Francesca "Frankie" Lewis, the 12-year-old girl who miraculously survived a plane crash in Panama, spoke today for the first time about the 52 harrowing hours she spent hanging upside down in the plane's wreckage, dreaming of home and calling out the names of her deceased travel companions.
Two days before Christmas, Lewis, her best friend Talia Klein, Talia's father, Michael, and a pilot took off from Panama's Isla Seca resort on a short sightseeing flight.
A brief time later their small plane slammed into the side of Panama's Baru volcano, hit a tree and split into two jagged parts.
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Michael Klein, Talia Klein and the pilot were killed. But against all odds, Lewis survived, though she was trapped upside down in the freezing rain, pinned by heavy suitcases, her face mere inches from the crushed cabin's roof.
"I could see the trees blowing really hard and heard crashing noises. I was afraid a tree would fall on me," Lewis said today on "Good Morning America."
But she also remained hopeful she would be rescued. She continually called out for help and struggled to remain conscious.
"I was screaming Michael and Talia's name to stay awake," she said.
Lewis' mother was in California when she heard the grim news.
"I was Christmas shopping. Everything seemed surreal. The idea of Christmas shopping seemed like the stupidest thing in the world," said Valerie Lewis.
Valerie Lewis flew to Panama, where she met up with Talia Klein's mother to wait for any piece of news.
With darkness falling in Panama, a rescue party could not be launched until dawn, and even then, few held out hope of finding anyone alive.
The search area covered more than 200 square miles of impenetrable jungle, pockmarked with treacherous ravines dropping to raging rivers hundreds of feet below. And the weather was turning ugly.
Nine teams of volunteers set off at first light and spent a grueling day cutting through thick underbrush, but finding nothing.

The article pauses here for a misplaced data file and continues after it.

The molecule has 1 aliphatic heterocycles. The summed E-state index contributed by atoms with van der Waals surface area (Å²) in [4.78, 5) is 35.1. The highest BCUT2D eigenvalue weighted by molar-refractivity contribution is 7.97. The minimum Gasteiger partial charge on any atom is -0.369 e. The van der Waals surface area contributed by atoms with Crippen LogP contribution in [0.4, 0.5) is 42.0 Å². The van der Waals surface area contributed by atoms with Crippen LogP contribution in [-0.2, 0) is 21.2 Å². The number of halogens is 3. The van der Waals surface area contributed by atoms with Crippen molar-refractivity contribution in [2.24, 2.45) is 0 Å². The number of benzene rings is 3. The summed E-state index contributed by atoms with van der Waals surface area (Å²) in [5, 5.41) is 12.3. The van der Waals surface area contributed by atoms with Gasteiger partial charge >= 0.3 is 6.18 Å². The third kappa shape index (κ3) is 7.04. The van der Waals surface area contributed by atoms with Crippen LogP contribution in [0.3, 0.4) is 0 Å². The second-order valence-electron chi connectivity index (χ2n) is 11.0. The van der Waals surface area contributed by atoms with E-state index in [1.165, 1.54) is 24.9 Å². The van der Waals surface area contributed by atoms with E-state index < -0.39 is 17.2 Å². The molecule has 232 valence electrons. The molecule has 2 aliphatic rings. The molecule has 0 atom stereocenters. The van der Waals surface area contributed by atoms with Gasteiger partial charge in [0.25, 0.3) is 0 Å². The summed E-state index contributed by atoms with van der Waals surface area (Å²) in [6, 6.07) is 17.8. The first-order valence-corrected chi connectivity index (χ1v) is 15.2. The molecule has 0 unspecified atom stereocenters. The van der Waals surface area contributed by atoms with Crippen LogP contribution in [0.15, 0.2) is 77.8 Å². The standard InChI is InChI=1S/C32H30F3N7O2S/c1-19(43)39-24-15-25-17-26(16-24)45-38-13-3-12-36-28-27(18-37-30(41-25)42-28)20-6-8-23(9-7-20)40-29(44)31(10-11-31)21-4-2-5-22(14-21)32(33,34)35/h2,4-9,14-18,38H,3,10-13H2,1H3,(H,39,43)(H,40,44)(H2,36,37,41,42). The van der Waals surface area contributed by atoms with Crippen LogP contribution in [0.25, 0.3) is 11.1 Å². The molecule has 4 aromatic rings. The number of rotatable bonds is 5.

The next day, Dec. 25, searchers were walking through the jungle for seven hours, when they came upon broken glass from the plane.
Then they heard a young girl cry out, "Help me, help me!"
After they spotted Lewis, it took searchers 15 minutes to gently work her free from the wreckage.
"Her face was blue, her clothes were wet," said rescuer Miquel Burac. "We wrapped her in a blanket and in a plastic bag, something to keep her warm."
Lewis was soaking wet, and her lips and face had turned blue from the cold. The rescuers wrapped the girl in blankets and even plastic bags to warm her up.
While she was still trapped, Lewis said, "I dreamed that I was back home, so when the rescuers came I thought I was home."
When the Lewis family received the news that she had survived, they were overjoyed. Their joy was tinged, however, with sadness for Michael, Talia and the pilot.
"It was so bittersweet after what we had been through together," Valerie Lewis said of Talia Klein's mother. "Sort of being at the edge of the abyss together and then realizing that our paths were different was very difficult."
After her 52-hour ordeal alone, Lewis spent one more night on the mountain. The next morning rescuers gently carried the trembling girl six hours back to a waiting helicopter and eventually back to her grateful parents.
She says she still has some pain in her back from the injuries she sustained, but she's hoping to play volleyball again soon. She also says she thinks of her friend Talia Klein every day.
Valerie Lewis said the experience has changed the family. "It makes you think about whatever you took for granted before, and we feel very lucky every single day," she said.
The Lewis family is grateful to the volunteers who searched for the 12-year-old girl. To find out more about the search team, visit www.PanamaSearchandRescue.org.